U.S. Customs and Border Patrol agents stationed at a port in Los Angeles seized 20,457 pairs of fake Christian Louboutin shoes shipped from China, U.S. officials said Thursday.
The counterfeit "red soled" shoes had a domestic value of over $50,000, but would have fetched over $18 million if they had reached the streets, according to U.S. Customs and Border Protection officials.
In 2011, Christian Louboutin filed a trademark infringement lawsuit against designer Yves Saint Laurent, involving the red sole trademark.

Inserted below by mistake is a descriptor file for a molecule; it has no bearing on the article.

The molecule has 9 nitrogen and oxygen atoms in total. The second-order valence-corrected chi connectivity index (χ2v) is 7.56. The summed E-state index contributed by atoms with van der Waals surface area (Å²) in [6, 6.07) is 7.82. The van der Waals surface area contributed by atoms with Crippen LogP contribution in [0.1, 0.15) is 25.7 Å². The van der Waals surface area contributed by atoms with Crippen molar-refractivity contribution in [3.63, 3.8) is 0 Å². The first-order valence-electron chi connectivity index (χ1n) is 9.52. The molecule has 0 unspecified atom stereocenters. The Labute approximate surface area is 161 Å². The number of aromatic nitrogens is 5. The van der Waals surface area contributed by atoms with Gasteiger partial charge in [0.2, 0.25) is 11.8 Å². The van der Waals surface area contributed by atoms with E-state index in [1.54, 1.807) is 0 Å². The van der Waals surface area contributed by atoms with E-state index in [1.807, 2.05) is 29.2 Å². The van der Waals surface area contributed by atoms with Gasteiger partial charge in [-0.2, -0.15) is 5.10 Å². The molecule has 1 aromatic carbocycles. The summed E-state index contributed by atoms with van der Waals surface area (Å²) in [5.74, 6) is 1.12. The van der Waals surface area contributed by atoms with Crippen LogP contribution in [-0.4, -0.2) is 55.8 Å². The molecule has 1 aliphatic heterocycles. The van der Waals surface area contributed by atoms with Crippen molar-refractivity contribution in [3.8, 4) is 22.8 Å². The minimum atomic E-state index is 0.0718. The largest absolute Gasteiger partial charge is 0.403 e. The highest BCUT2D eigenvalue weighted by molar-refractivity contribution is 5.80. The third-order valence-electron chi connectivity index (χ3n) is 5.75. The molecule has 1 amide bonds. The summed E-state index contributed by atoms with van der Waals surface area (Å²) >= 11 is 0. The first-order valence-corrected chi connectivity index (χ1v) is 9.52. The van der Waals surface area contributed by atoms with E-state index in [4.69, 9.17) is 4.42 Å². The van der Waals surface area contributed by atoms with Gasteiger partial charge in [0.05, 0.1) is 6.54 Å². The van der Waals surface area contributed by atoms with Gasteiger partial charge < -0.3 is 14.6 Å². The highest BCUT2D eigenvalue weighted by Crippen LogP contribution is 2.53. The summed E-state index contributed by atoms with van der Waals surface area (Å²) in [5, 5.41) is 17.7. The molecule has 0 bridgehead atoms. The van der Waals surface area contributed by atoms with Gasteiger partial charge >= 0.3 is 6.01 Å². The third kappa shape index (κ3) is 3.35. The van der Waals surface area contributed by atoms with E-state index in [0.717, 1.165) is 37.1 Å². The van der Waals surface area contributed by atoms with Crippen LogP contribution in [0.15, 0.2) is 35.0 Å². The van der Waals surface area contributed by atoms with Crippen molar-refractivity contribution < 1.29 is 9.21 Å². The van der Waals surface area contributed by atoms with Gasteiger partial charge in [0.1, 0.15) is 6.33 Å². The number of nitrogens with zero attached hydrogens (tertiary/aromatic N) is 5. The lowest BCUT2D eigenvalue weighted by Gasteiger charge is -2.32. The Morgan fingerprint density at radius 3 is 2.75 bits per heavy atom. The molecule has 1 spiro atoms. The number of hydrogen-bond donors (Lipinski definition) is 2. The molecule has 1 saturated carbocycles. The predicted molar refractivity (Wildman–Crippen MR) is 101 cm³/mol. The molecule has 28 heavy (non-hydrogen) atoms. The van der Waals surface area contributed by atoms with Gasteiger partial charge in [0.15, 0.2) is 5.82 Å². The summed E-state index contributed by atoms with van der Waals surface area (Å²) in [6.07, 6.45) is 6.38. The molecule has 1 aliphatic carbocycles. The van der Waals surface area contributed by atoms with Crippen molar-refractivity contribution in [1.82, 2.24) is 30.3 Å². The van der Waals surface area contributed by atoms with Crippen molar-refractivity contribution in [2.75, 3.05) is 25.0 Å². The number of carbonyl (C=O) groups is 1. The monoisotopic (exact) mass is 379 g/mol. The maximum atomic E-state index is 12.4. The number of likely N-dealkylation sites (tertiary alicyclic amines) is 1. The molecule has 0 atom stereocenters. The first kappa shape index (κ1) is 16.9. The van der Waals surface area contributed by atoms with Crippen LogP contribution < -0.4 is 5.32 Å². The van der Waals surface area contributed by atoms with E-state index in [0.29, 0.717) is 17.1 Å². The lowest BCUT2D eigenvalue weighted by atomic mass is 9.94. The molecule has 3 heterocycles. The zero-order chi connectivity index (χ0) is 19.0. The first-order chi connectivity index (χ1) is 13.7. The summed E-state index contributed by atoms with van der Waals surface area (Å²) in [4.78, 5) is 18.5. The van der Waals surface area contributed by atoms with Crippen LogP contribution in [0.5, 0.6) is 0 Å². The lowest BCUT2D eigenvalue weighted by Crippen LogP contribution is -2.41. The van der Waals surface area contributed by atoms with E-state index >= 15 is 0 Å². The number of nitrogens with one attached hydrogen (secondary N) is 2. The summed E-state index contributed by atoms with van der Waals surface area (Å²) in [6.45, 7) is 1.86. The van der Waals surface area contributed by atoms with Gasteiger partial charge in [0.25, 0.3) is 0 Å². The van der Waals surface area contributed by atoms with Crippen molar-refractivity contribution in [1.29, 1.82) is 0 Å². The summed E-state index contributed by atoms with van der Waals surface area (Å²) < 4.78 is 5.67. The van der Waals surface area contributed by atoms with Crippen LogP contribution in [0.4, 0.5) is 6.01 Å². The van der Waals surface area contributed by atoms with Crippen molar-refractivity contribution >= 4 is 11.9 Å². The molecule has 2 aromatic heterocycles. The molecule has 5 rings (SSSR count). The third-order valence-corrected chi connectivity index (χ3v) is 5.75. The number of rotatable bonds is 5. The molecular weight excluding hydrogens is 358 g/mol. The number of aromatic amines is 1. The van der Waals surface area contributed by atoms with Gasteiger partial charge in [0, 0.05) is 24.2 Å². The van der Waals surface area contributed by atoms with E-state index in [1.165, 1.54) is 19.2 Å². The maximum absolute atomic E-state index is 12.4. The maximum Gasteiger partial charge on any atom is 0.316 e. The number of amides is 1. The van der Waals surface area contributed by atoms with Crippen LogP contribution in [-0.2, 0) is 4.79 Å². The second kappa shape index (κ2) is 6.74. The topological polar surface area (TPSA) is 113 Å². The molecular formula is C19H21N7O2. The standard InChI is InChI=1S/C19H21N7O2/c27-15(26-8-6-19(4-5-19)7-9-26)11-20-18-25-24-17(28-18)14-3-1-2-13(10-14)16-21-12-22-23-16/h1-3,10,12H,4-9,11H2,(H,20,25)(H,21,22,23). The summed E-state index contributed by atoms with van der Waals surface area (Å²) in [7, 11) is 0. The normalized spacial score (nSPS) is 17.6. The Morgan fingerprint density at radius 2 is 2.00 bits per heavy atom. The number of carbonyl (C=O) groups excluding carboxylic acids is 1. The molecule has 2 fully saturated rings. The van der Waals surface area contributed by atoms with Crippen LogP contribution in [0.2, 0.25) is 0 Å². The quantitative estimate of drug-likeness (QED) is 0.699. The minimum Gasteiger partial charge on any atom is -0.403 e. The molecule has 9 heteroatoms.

However, in August 2011, U.S. District Court Judge Marrero in the Southern District of New York (Manhattan) denied the designer's Motion for a Preliminary Injunction.
The judge questioned the validity of the red sole trademark, writing, "Louboutin's claim would cast a red cloud over the whole industry, cramping what other designers do, while allowing Louboutin to paint with a full palette."
The District Court's denial of Louboutin's Preliminary Injunction application is currently pending on appeal before the U.S. Court of Appeals for the Second Circuit.